Magic’s last trick
Magic Johnson’s last trick stunned the basketball universe Tuesday night.
With his usual jovial mood, he stepped in front of the media at Staples Center in Los Angeles and made himself disappear.
He announced he was stepping down as Lakers president of basketball operations after two years on the job, leaving everybody off guard, including the team’s owner, Jeanie Buss.
“There was no warning … no rumors … nothing to indicate what was about to happen,” wrote LA Times sports columnist Bill Plaschke. “He nudged … he grinned … then his smile disappeared, his laughter died, and he quit.”
Magic’s explanation for his last abracadabra—that he no longer was having fun—did not fly with pundits.
“Seriously? Being the point person in attempting to turn around a once-storied franchise was predicated on having fun?” asked USA Today’s Josh Peters incredulously.
Johnson sealed a $154-million, four-year deal for LeBron James to come to LA and help restore luster to a glamorous team that has not been in the playoffs in six straight seasons.
“And now both are part of a losing record and a team in chaos,” wrote Scott Cacciola of the New York Times.
Cacciola said Johnson’s exit “was the perfect finale to a season that trafficked in dysfunction.”
The irascible Plaschke said Johnson’s 45-minute rambling revealed an “organization in chaos … a portrayal of a mess that began when Johnson was unwisely given the job in the first place.”
The rationale that just because Johnson was a great player he could produce a young team plus James and turn it into a playoff team overnight was flawed, according to USA Today’s Peters.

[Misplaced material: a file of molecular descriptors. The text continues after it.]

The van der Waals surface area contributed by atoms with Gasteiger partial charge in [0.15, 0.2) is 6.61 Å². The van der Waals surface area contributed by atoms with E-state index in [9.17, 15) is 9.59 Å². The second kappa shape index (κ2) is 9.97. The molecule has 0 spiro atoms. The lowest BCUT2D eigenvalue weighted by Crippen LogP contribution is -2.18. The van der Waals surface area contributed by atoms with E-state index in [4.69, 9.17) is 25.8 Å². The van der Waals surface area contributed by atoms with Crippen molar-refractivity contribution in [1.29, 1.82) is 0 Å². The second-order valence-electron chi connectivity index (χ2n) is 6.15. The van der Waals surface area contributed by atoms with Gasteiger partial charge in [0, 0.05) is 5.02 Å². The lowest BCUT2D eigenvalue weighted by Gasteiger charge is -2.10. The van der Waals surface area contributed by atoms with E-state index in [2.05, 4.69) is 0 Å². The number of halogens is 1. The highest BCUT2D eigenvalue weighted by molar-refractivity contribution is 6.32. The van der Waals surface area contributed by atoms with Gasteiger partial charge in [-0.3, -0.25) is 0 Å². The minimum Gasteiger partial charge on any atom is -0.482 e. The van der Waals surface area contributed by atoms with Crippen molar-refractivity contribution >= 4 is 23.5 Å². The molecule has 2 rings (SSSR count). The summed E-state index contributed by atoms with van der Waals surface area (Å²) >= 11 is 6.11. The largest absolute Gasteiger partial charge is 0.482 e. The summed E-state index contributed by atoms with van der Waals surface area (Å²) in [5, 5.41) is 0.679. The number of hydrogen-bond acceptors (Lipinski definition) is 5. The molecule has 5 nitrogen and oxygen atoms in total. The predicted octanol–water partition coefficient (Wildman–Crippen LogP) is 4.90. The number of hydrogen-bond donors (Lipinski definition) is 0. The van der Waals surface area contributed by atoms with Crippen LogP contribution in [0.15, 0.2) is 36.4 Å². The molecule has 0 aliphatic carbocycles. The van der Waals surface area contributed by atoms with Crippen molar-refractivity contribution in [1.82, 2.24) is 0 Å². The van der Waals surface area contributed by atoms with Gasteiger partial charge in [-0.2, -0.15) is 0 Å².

He said from the outset, Johnson’s “job promised to be nothing short of demanding and daunting.”
“Far from it,” Philippine Olympic Committee (POC) communications director Ed Picson said emphatically when asked if his boss, POC president Ricky Vargas, was bailing out of the local Olympics agency.
“He (Vargas) is just venting his frustrations, but at the same time, he acknowledged that it takes time to implement changes amidst an ingrained culture.”
The other day, Vargas railed against the politics right in his own executive board with close ties to former POC chief Jose “Peping” Cojuangco Jr.
Aside from the election of Vargas and Abraham Tolentino as POC chair and the appointment of Patrick Gregorio as secretary general last year, all of the other 10 board members were part of Peping’s ticket in 2016.
“Coup talks have been around from Day 1,” said Picson. “Some are fake and some bear watching. But whatever, they are distractions especially now while we are preparing for the Southeast Asian Games and the Olympics.”